Drones are here to stay and this emerging technology is unleashing new possibilities and opportunities for private and commercial use, with a noticeable adoption of the technology by those in media, live events, video and film production.
Surging in popularity, drones are totally reshaping these industries, and according to a PWC report – they have the potential to replace billions of dollars in business across key areas of the economy, including transportation, security and agriculture. The value of drone-powered solutions to all applicable industries has been pegged at a staggering US$127 billion dollars. The media and entertainment sector is right in the crosshairs of this shift with a possible impact projected at US$9 billion*.
According to Mediatech Africa trade show director, Simon Robinson, just like the IT revolution re-engineered how businesses operate, so too are drones drastically altering the events, media, and film making industries.
“The most obvious application is aerial photography and filming as they offer a safe, cost-effective and easily deployable alternative to traditional methods - and can capture images and video with greater flexibility too,” says Robinson.
According to Visual Impact director, Goran Music, where you would normally need moving platforms and rigging to shoot aerial and high angle shots - with the application of drones, this constraint can in some cases be removed; though shots within 50m of people, buildings and public roads would be precluded due to stringent drone regulations in SA, with the exception of such operators who have obtained an exemption from the SACAA and is listed in their operational specifications. “The technological capabilities of drones have dramatically improved, and this evolution allows you to attach the same camera you would use for stills onto a heavier weight-bearing drone.”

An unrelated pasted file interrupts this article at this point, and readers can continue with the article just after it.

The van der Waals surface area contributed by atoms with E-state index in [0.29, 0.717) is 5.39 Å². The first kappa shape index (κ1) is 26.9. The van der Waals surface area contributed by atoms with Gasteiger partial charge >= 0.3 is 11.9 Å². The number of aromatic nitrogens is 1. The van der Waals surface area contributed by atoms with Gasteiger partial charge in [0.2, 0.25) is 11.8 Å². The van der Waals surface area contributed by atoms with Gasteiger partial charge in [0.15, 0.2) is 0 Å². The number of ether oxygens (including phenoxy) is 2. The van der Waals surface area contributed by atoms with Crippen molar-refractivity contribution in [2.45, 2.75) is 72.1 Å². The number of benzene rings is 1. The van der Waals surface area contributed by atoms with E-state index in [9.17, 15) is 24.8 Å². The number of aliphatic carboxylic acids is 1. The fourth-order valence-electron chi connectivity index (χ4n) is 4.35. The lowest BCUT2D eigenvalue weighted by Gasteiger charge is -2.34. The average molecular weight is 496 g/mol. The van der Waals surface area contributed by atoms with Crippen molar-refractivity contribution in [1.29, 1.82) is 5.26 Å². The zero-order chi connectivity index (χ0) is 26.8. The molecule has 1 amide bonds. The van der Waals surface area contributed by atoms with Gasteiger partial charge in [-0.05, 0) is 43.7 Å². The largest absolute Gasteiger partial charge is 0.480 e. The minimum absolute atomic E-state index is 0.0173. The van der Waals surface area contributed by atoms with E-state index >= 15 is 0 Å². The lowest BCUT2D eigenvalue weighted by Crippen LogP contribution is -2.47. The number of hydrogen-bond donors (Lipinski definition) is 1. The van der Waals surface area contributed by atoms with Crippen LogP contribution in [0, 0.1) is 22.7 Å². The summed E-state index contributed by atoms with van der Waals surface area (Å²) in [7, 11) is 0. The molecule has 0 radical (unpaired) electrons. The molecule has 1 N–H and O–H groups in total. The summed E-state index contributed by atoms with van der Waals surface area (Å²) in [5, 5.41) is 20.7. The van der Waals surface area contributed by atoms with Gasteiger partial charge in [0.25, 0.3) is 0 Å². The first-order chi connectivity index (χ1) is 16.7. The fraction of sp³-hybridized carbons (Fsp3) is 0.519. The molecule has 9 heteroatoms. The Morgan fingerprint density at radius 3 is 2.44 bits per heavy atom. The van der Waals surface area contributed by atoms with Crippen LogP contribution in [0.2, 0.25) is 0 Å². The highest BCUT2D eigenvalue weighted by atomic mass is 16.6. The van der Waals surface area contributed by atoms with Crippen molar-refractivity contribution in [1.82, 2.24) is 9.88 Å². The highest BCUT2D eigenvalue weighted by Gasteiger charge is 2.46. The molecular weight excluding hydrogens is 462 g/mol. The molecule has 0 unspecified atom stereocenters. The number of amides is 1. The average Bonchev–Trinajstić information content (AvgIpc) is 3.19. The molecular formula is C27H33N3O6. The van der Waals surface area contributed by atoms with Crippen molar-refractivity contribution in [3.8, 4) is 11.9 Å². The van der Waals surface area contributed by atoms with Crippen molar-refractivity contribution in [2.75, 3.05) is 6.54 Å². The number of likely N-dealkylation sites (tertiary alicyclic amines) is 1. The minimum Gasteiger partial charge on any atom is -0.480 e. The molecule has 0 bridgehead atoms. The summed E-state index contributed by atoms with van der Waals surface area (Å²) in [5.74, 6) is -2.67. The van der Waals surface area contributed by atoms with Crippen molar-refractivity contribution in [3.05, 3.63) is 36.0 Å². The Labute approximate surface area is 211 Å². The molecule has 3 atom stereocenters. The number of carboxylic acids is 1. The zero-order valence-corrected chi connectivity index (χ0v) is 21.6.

More than this, Music adds that drones have the potential to improve production times if the operator is highly skilled and has all the legal approvals to operate a drone in a particular place – which in turn can pass on cost savings. “The bottom line is further impacted by the fact that drones move effectively and in a controlled manor and one drone can replace two or three outmoded solutions. Creatively you can do so much more with a drone operated camera which also opens up new opportunities for those who produce TVCs – particularly when cars are involved,” says Music.
“Due to the dynamic film making capability of drones, directors have increasingly and specifically been writing scripts for shots that use drones,” says Jonathan O’ Connell, owner of Timeslice Cinematography, a specialist high end feature film and TVC drone operator offering Arri Alexa Mini and RED Weapon camera options on its drones. O’ Connell elaborates by saying, “Drone shots have a unique capability of romance; they take the viewer on a journey that evokes emotions few other methods of film making can. By being able to offer an anamorphic lens option on our drones, this emotion is further amplified.”